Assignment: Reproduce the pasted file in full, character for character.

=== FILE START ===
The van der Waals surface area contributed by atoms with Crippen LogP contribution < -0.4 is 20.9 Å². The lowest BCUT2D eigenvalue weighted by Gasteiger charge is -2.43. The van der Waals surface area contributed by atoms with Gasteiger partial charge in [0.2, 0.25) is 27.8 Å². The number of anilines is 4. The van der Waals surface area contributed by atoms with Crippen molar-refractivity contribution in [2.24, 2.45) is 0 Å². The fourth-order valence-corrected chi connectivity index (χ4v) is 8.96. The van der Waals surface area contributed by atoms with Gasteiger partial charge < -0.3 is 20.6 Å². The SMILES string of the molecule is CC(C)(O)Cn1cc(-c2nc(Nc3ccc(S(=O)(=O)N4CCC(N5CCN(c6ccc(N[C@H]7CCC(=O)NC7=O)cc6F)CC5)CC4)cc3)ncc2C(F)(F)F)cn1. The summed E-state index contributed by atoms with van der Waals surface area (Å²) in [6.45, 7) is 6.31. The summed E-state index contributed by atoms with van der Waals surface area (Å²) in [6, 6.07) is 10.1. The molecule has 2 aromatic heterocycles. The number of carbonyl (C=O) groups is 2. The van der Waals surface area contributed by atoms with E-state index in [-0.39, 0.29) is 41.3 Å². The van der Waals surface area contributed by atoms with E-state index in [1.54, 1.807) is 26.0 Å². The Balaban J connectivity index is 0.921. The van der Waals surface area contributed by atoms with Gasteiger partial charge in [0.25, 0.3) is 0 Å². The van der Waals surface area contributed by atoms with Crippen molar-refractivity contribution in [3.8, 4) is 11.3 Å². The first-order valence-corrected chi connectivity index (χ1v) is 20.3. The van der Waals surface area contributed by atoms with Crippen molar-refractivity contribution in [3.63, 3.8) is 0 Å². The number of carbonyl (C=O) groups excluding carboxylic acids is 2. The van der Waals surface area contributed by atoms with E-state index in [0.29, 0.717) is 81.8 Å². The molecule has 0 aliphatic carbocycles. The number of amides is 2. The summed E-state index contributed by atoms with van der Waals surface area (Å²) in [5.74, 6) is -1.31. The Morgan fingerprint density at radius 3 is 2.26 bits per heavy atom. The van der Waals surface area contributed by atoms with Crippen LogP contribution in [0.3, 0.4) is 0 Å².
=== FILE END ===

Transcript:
The van der Waals surface area contributed by atoms with Crippen LogP contribution < -0.4 is 20.9 Å². The lowest BCUT2D eigenvalue weighted by Gasteiger charge is -2.43. The van der Waals surface area contributed by atoms with Gasteiger partial charge in [0.2, 0.25) is 27.8 Å². The number of anilines is 4. The van der Waals surface area contributed by atoms with Crippen molar-refractivity contribution in [2.24, 2.45) is 0 Å². The fourth-order valence-corrected chi connectivity index (χ4v) is 8.96. The van der Waals surface area contributed by atoms with Gasteiger partial charge < -0.3 is 20.6 Å². The SMILES string of the molecule is CC(C)(O)Cn1cc(-c2nc(Nc3ccc(S(=O)(=O)N4CCC(N5CCN(c6ccc(N[C@H]7CCC(=O)NC7=O)cc6F)CC5)CC4)cc3)ncc2C(F)(F)F)cn1. The summed E-state index contributed by atoms with van der Waals surface area (Å²) in [6.45, 7) is 6.31. The summed E-state index contributed by atoms with van der Waals surface area (Å²) in [6, 6.07) is 10.1. The molecule has 2 aromatic heterocycles. The number of carbonyl (C=O) groups is 2. The van der Waals surface area contributed by atoms with E-state index in [-0.39, 0.29) is 41.3 Å². The van der Waals surface area contributed by atoms with E-state index in [1.54, 1.807) is 26.0 Å². The Balaban J connectivity index is 0.921. The van der Waals surface area contributed by atoms with Gasteiger partial charge in [0.25, 0.3) is 0 Å². The van der Waals surface area contributed by atoms with Crippen molar-refractivity contribution in [3.8, 4) is 11.3 Å². The first-order valence-corrected chi connectivity index (χ1v) is 20.3. The van der Waals surface area contributed by atoms with Crippen molar-refractivity contribution in [3.63, 3.8) is 0 Å². The number of carbonyl (C=O) groups excluding carboxylic acids is 2. The van der Waals surface area contributed by atoms with E-state index in [0.29, 0.717) is 81.8 Å². The molecule has 0 aliphatic carbocycles. The number of amides is 2. The summed E-state index contributed by atoms with van der Waals surface area (Å²) in [5.74, 6) is -1.31. The Morgan fingerprint density at radius 3 is 2.26 bits per heavy atom. The van der Waals surface area contributed by atoms with Crippen LogP contribution in [0.3, 0.4) is 0 Å².